Indiana Municipal Power Agency v. United States
Congress passed the American Recovery and Reinvestment Act ARRA) to stabilize the U.S. economy following the 2008 financial crisis, 123 Stat. 115, creating two types of government-subsidized Build America Bonds (BABs). “Direct Payment BABs,” entitled bond issuers to a tax refund from the Treasury Department equal to 35 percent of the interest paid on their BABs. Treasury pays issuers of BABs annually. The payments are funded by the permanent, indefinite appropriation for refunds of internal revenue collections. 31 U.S.C. 1324. Local power agencies (Appellants) collectively issued over four billion dollars in qualifying Direct Payment BABs before 2011. Through 2012, Treasury paid the full 35 percent.In 2011 and 2013, Congress passed legislation reviving sequestration: “[T]he cancellation of budgetary resources provided by discretionary appropriations or direct spending law,” 2 U.S.C. 900(c)(2), 901(a). Treasury stopped making payments to Appellants at 35 percent. Since 2013, Appellants have been paid reduced rates as determined by the Office of Management and Budget’s calculations; for example, 2013 payments were reduced to 8.7 percent.Appellants sued, arguing a statutory theory that the government violates ARRA section 1531 by not making the full 35 percent payments and that the government breached a contract that arises out of section 1531. The Federal Circuit affirmed the Claims Court’s dismissal of the suit. No statutory claim existed because sequestration applied to these payments. No contractual claim existed because the ARRA did not create a contract between the government and Appellants. View "Indiana Municipal Power Agency v. United States" on Justia Law
First Mortgage Corp. v. United States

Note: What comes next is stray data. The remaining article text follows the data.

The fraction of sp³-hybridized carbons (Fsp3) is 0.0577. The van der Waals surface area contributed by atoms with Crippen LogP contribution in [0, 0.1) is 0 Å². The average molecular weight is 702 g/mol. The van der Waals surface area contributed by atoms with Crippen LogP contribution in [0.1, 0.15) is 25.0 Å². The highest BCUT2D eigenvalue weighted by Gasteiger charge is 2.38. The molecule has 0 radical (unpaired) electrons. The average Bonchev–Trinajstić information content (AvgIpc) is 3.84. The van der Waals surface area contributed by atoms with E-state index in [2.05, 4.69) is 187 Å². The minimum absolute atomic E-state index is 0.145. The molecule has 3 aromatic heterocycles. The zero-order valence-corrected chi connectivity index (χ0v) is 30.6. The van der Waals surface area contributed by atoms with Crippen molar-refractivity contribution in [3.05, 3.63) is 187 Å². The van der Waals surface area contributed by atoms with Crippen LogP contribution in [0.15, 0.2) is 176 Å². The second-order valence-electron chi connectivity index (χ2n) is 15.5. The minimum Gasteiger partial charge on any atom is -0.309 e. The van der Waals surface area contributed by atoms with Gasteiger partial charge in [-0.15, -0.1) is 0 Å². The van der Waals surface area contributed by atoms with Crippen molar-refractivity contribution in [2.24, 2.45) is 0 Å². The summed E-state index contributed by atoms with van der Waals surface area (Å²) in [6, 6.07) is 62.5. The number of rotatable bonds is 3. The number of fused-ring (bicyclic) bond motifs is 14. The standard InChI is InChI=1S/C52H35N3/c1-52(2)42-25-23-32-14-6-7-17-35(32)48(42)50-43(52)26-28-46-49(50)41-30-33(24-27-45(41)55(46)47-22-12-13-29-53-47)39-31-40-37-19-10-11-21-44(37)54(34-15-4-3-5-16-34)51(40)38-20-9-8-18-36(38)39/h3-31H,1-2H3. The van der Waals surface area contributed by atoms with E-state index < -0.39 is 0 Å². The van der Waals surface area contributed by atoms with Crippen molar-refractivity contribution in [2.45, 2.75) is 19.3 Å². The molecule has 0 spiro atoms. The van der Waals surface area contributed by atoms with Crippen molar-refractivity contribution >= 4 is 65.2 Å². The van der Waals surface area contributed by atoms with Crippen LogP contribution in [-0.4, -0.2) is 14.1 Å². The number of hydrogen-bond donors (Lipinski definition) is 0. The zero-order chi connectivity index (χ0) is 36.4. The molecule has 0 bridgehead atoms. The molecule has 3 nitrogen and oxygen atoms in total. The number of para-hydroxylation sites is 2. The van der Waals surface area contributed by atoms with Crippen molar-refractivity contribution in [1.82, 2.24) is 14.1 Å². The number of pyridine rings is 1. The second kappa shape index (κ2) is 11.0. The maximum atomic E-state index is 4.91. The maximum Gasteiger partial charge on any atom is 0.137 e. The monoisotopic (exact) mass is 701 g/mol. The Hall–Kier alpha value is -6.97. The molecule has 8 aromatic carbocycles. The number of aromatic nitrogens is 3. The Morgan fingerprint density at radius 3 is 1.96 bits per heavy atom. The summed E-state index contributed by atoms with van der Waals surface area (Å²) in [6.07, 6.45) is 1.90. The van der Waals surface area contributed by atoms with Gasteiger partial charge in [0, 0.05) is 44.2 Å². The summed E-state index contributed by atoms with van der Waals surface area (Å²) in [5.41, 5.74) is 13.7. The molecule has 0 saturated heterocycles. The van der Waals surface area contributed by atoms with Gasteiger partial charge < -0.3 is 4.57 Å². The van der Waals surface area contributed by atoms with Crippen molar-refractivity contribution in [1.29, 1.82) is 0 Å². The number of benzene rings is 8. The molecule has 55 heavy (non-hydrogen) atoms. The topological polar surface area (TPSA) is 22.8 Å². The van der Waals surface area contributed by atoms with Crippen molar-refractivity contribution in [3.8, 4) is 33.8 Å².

Ginnie Mae (GM), established by 12 U.S.C. 1717(a)(2)(A) to provide stability in the secondary residential mortgage market and promote access to mortgage credit, guarantees mortgage-backed securities (MBS). FMC, a private corporation, was an originator and servicer of government-guaranteed home mortgages and an issuer of MBS in GM’s program. GM learned of FMC actions that constituted the immediate default of the Guaranty Agreements. FMC undertook an investigation and provided the results to GM, while also complying with SEC requests. GM later terminated FMC from its program. The SEC initiated a civil enforcement action, which terminated in a consent agreement, without FMC admitting or denying the allegations but paying disgorgement and penalties. The Consent Agreement provided that it did not affect FMC’s right to take positions in proceedings in which the SEC is not a party but FMC agreed to not take any action or permit any public statement denying any allegation in the SEC complaint FMC later sued, alleging that GM had breached Guaranty Agreements when it terminated FMC from its program and denied violating those Agreements.The Federal Circuit affirmed the Claims Court’s dismissal. FMC’s breach of contract claims are precluded under the doctrine of res judicata. FMC’s action is essentially a collateral attack on the judgment entered in the SEC action. The SEC and GM are in privity for the purposes of precluding FMC’s claims and “successful prosecution of the second action would nullify the initial judgment or would impair rights established in the initial action.” View "First Mortgage Corp. v. United States" on Justia Law